Activision is investigating reports of malware stealing player data

Call of Duty MW II Season 6 Blackcell

Activision is reportedly investigating the possibility of malware that’s been targeting players in Call of Duty in attempts to steal player data. At the moment it doesn’t seem to be confirmed where the malware comes from or how it’s infecting players’ PCs. However, there is talk that the malware was able to infect player PCs through the downloads of unauthorized software for use with Call of Duty.

In other words, players who had their data stolen may have been infected with the malware after downloading cheat software. First reported by TechCrunch, the main goals of these hackers aren’t yet clear. TechCrunch says the hackers were “trying to steal passwords for various types of accounts.” It’s also noted that it isn’t just passwords for gaming accounts that are being targeted. But also the passwords for crypto wallets.

Activision has acknowledged these claims and is actively looking into the situation. The company is also “aware of some claims that some player credentials across the broader industry could be compromised from malware from downloading or using unauthorized software.” It isn’t confirmed yet that these hacks were caused by the downloads of unauthorized third-party software.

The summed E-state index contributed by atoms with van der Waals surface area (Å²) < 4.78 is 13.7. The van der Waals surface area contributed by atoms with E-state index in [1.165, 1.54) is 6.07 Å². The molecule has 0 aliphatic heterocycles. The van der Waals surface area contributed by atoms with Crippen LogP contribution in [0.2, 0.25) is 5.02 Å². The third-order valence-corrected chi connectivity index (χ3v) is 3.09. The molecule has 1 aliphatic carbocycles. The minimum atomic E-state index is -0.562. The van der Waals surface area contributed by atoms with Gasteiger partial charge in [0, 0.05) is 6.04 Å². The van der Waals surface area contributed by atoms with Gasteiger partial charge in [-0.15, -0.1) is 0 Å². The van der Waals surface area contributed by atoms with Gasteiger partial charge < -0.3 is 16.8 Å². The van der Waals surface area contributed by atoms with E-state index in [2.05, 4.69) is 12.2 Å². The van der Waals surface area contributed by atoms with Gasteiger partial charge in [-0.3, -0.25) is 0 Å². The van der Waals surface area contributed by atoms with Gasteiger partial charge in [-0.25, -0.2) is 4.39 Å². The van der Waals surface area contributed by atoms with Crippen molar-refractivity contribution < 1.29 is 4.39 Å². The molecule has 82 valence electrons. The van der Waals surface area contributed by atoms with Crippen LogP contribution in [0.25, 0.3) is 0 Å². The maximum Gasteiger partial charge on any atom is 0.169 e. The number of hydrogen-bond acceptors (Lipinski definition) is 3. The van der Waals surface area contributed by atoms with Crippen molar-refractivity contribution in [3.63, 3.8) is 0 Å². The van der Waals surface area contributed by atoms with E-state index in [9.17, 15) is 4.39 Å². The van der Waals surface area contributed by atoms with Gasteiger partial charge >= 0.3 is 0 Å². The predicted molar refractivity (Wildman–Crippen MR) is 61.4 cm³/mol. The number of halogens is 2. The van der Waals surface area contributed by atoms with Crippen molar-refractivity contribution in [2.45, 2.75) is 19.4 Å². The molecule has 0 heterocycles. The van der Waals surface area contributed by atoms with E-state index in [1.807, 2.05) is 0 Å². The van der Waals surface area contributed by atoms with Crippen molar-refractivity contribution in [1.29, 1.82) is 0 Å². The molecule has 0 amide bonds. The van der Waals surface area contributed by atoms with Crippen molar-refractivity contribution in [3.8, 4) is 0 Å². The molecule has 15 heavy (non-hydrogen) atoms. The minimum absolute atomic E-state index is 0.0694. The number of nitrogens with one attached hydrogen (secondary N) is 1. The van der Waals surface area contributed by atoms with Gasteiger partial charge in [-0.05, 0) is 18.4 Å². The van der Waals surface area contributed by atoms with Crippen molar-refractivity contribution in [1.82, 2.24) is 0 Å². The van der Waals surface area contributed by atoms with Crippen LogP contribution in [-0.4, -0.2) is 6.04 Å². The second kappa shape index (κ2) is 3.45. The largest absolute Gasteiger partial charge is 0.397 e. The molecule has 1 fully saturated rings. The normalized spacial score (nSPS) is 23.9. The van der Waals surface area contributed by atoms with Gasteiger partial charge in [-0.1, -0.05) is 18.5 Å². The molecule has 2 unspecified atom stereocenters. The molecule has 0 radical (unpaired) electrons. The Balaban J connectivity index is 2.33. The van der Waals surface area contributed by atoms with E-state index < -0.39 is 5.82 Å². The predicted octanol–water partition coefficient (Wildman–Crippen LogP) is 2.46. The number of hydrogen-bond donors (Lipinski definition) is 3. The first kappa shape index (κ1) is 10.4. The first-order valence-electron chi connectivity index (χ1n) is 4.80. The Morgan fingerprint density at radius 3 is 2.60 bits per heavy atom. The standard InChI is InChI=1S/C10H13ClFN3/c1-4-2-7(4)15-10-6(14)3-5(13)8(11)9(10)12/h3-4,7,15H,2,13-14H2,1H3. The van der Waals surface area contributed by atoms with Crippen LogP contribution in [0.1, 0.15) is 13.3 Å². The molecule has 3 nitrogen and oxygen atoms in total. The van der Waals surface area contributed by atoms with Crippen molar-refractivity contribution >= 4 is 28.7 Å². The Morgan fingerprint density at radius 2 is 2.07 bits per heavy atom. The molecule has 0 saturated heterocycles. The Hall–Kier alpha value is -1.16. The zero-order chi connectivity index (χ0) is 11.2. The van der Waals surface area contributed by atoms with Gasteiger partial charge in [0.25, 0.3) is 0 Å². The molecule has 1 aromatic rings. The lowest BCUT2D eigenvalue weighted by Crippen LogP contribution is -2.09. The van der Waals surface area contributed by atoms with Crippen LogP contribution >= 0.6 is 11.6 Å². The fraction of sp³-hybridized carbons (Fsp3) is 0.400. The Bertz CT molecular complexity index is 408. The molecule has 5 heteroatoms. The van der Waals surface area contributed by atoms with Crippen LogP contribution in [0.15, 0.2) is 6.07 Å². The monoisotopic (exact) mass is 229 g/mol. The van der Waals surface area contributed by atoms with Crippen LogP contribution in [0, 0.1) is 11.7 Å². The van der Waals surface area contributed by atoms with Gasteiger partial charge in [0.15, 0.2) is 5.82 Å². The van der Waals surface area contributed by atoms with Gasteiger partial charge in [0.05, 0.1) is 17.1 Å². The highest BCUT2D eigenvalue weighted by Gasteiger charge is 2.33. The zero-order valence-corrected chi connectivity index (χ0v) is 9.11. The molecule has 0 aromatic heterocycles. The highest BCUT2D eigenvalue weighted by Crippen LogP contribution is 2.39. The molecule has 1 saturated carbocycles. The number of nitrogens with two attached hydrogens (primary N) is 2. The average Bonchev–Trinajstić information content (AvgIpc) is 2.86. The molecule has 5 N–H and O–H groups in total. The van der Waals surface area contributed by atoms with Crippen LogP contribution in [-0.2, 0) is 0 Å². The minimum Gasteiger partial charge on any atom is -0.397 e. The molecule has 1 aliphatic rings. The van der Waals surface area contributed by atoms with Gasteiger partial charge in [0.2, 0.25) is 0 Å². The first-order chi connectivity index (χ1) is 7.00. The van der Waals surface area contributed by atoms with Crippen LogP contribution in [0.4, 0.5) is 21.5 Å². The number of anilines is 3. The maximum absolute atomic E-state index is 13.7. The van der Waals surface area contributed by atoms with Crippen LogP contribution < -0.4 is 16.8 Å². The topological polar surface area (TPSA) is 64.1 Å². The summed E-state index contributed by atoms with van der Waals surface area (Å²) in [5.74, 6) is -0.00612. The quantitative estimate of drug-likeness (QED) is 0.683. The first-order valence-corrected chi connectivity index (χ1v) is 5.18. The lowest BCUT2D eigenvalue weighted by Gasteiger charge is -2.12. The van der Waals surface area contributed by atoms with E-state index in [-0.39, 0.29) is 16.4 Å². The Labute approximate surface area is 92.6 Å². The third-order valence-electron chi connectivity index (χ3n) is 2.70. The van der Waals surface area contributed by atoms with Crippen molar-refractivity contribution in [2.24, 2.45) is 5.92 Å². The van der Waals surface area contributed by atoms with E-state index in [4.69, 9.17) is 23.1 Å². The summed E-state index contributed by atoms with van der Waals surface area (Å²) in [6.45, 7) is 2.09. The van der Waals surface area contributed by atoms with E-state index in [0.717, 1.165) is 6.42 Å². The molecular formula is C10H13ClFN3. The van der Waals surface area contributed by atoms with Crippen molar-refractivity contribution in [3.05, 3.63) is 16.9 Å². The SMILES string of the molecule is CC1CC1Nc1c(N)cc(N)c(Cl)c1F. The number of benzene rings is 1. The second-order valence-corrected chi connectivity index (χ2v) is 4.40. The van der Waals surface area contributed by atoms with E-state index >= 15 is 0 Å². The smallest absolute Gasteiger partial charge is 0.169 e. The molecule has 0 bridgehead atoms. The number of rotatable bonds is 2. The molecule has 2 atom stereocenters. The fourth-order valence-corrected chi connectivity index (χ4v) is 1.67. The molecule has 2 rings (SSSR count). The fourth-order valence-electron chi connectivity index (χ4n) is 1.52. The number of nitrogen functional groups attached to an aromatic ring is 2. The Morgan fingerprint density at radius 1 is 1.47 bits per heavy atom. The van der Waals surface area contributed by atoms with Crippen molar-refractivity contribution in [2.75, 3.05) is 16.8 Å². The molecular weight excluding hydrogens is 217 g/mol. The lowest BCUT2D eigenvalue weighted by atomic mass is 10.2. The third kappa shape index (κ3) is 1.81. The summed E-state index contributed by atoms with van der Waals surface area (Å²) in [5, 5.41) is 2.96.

Following reports of malware stealing player data, Activision says company servers are safe

The good news for legitimate players, it seems, is that Activision company servers are reportedly fine. A spokesperson for Activision Blizzard who spoke with TechCrunch says that the company servers “remain secure and uncompromised.” So it’s quite likely that only players downloading and using unauthorized third-party software have been impacted.

Call of Duty has had an ongoing issue with cheaters using third-party software to gain an advantage. Activision’s anti-cheat team has implemented a number of mitigations over the last couple of years to try and stop them. For instance, players caught using aim assist on PC through unauthorized software will have the game immediately shut down. Other mitigations cause enemy players to become invisible for those cheating, as well as make them invincible to damage.

While it hasn’t been confirmed that players using cheat software are the targets, that appears to be the case. According to TechCrunch, a cheat software developer named Zebleer was the first to discover the presence of this malware after being contacted by a customer who had purchased their cheat software. The customer said that they had some of their data stolen, which led Zebleer to investigate. Who says that it looks like players were being with an Infostealer malware campaign.

Whether or not these claims from players are true, it goes without saying that players should be vigilant in protecting their online information. However, if it’s true that the malware is targeting cheaters, the simple fix is to just not download cheat software.

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